It is quite surprising when the number one book on Amazon is a book that was originally printed during the 1940’s. However, considering the fact that the number one book is 1984 this is a testament not only to the allegory of life under an authoritarian government, but to the somewhat clichéd phrases the book introduces into American culture. The adjective Orwellian, has been used profusely over the past decade to describe everything from a camera on every street corner to government reading the emails of its citizens. The future presented in 1984 is dystopian, where the difference between up and down are not clear and no one can clearly tell the difference from fact or fiction.
This is a story that resonates very well with the way many people are feeling in America today. 1984 is the kind of story that should be taught in schools across the country, not just because it is a good story, but it is a clever way of commenting on the way one sees the world. This book is a prime example of why students spend time reading stories in their English class, but that message is not often communicated to students. The importance of looking for the deeper meaning of a story and not just completing an assignment is not stressed enough for many reasons. Sometimes there is a communication breakdown between teacher and student, and other times the student(s) have a lack of interest in the subject matter. Not every story fits this criteria, but for those that do it is worth taking heed of the message(s) the author conveys.
One important factor in determining the intent of the author is to know a bit about the author’s background or notice recurring themes in their work. Take for example Orwell’s other famous work Animal Farm. This story is more of a true parable of an authoritarian regime that uses animals as a substitute for human beings, yet has the same central theme as 1984. The use of animals is well suited to subtly get kids interested in the story while delivering a moral message that may be beyond their comprehension. Some parents may believe that kids are too young to be exposed to such themes, but shielding them from the complexity of life does not make problems go away, but it can prepare them to understand how the world works.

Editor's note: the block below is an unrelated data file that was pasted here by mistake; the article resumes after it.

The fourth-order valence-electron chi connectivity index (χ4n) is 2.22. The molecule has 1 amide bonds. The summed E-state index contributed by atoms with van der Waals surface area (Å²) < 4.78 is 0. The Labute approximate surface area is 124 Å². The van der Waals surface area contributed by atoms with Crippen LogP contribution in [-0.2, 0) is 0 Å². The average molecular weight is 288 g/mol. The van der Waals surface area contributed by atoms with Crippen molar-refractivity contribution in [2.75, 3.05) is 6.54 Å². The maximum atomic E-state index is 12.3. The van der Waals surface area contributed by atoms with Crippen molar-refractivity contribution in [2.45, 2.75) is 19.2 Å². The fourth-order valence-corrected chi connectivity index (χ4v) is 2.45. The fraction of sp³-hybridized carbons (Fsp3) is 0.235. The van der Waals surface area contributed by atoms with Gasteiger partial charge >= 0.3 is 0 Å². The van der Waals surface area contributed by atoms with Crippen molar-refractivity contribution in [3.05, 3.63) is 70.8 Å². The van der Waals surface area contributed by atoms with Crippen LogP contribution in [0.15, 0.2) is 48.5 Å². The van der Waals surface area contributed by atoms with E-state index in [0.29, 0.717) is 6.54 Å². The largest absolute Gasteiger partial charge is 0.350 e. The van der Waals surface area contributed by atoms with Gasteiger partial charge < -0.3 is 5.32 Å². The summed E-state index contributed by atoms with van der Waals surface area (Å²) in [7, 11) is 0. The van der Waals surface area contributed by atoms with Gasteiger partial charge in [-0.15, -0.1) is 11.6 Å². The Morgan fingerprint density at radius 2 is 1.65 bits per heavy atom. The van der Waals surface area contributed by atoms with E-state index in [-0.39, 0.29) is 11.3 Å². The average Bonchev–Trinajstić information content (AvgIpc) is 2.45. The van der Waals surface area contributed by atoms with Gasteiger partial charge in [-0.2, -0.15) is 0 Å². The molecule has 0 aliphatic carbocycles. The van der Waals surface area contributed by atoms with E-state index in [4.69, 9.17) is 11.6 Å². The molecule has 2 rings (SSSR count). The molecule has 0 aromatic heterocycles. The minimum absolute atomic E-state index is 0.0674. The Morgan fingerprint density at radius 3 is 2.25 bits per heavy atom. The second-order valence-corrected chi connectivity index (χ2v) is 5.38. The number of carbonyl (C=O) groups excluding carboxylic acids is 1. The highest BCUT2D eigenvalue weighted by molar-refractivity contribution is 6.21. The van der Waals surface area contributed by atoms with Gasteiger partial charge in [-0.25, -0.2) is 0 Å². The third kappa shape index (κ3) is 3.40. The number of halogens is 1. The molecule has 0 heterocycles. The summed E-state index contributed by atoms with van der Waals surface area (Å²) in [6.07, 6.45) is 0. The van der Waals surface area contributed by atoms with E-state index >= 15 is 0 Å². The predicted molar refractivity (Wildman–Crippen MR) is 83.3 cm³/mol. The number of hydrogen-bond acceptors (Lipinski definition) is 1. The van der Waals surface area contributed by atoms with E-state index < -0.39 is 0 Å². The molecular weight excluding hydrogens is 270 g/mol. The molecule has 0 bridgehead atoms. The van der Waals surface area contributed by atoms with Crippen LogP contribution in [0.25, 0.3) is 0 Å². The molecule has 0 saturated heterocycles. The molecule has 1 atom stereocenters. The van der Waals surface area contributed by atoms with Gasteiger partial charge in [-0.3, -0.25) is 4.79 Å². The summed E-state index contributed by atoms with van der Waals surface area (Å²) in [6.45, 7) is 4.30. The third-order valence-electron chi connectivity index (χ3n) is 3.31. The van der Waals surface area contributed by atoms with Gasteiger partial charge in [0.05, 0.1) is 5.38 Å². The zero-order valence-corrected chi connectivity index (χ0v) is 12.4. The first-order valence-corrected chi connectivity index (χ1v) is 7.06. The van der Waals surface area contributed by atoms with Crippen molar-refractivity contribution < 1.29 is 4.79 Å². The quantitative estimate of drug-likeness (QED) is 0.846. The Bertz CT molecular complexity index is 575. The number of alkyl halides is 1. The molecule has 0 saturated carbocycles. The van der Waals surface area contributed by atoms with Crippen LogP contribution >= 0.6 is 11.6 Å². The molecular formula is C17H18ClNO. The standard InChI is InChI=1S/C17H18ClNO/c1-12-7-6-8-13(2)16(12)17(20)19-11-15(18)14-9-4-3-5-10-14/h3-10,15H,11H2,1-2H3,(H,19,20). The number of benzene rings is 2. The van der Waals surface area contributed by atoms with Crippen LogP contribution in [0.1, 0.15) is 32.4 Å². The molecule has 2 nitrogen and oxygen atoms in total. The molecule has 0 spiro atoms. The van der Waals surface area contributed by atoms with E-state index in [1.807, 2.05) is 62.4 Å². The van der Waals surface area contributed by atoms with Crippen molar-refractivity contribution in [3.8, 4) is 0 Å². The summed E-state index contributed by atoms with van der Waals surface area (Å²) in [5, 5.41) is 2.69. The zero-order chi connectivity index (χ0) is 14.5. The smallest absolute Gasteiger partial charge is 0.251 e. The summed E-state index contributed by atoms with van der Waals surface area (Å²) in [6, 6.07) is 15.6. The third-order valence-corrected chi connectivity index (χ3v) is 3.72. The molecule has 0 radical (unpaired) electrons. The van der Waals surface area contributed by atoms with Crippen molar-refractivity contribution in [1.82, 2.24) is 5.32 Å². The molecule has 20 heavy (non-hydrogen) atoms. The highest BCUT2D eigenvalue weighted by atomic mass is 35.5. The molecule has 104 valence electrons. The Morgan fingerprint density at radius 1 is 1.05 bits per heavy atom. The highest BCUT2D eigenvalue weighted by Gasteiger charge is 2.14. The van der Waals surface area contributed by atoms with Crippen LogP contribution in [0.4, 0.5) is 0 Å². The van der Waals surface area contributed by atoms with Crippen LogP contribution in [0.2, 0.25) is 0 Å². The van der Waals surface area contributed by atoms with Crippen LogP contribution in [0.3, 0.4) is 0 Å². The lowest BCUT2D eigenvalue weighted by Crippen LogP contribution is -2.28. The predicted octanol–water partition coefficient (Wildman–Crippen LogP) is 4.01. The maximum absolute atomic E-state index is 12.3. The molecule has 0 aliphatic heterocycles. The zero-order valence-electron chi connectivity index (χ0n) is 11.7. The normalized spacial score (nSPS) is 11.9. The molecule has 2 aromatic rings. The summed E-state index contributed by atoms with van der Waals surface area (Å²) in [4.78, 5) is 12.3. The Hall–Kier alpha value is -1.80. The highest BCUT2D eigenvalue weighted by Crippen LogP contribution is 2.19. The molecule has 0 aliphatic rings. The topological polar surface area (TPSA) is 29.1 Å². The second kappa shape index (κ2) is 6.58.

Dystopian novels are all the rage in society today which does reflect the mood of a certain segment of the populace. Exposing kids to Orwell’s themes is not meant to depress them, but provides context to understanding the world around them. Ideally, by understanding the themes of a story will spark their critical thinking skills in order for them to make thoughtful decisions when interpreting the world as it exist. Another dystopian novel that recently entered the best sellers list is It Can’t Happen Here by Sinclair Lewis, which has been referenced a lot in the past year. These works of fiction may present a sense that the rapture is coming, but they comment on a possible future that can be prevented if the right steps are taken.
Making It to The Finish Line is the kind of organization that helps to educate kids in the Detroit area. By being a community organization we give kids the message that life does not have to be as dystopian as the novels of George Orwell if people proactively work to make sure that future does not happen. If you are interested in helping you can visit the website mittfl.org or call (313) 460-0596.